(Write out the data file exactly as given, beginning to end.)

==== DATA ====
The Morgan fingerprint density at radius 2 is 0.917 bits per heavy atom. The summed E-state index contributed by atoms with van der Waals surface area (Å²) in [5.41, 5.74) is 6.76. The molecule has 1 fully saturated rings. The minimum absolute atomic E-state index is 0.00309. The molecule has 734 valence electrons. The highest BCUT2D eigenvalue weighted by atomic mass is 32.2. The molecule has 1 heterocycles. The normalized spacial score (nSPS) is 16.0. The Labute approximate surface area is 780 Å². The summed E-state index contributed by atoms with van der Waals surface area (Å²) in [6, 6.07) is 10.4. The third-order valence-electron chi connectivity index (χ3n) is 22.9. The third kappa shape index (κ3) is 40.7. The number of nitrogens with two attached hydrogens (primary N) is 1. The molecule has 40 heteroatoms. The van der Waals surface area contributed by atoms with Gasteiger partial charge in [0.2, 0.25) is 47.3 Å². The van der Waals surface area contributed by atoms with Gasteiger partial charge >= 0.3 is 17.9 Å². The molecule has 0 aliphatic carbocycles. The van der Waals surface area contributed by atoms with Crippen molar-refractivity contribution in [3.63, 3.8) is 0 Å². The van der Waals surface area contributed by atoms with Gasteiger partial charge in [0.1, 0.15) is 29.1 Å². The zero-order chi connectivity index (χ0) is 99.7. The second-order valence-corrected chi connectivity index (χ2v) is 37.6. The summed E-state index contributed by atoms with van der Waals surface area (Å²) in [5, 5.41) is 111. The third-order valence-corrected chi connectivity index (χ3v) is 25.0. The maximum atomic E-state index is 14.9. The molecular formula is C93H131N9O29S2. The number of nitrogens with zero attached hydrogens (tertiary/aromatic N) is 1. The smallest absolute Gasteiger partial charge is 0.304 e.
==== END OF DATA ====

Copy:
The Morgan fingerprint density at radius 2 is 0.917 bits per heavy atom. The summed E-state index contributed by atoms with van der Waals surface area (Å²) in [5.41, 5.74) is 6.76. The molecule has 1 fully saturated rings. The minimum absolute atomic E-state index is 0.00309. The molecule has 734 valence electrons. The highest BCUT2D eigenvalue weighted by atomic mass is 32.2. The molecule has 1 heterocycles. The normalized spacial score (nSPS) is 16.0. The Labute approximate surface area is 780 Å². The summed E-state index contributed by atoms with van der Waals surface area (Å²) in [6, 6.07) is 10.4. The third-order valence-electron chi connectivity index (χ3n) is 22.9. The third kappa shape index (κ3) is 40.7. The number of nitrogens with two attached hydrogens (primary N) is 1. The molecule has 40 heteroatoms. The van der Waals surface area contributed by atoms with Gasteiger partial charge in [0.2, 0.25) is 47.3 Å². The van der Waals surface area contributed by atoms with Gasteiger partial charge >= 0.3 is 17.9 Å². The molecule has 0 aliphatic carbocycles. The van der Waals surface area contributed by atoms with Crippen molar-refractivity contribution in [3.63, 3.8) is 0 Å². The van der Waals surface area contributed by atoms with Gasteiger partial charge in [0.1, 0.15) is 29.1 Å². The zero-order chi connectivity index (χ0) is 99.7. The second-order valence-corrected chi connectivity index (χ2v) is 37.6. The summed E-state index contributed by atoms with van der Waals surface area (Å²) in [5, 5.41) is 111. The third-order valence-corrected chi connectivity index (χ3v) is 25.0. The maximum atomic E-state index is 14.9. The molecular formula is C93H131N9O29S2. The number of nitrogens with zero attached hydrogens (tertiary/aromatic N) is 1. The smallest absolute Gasteiger partial charge is 0.304 e.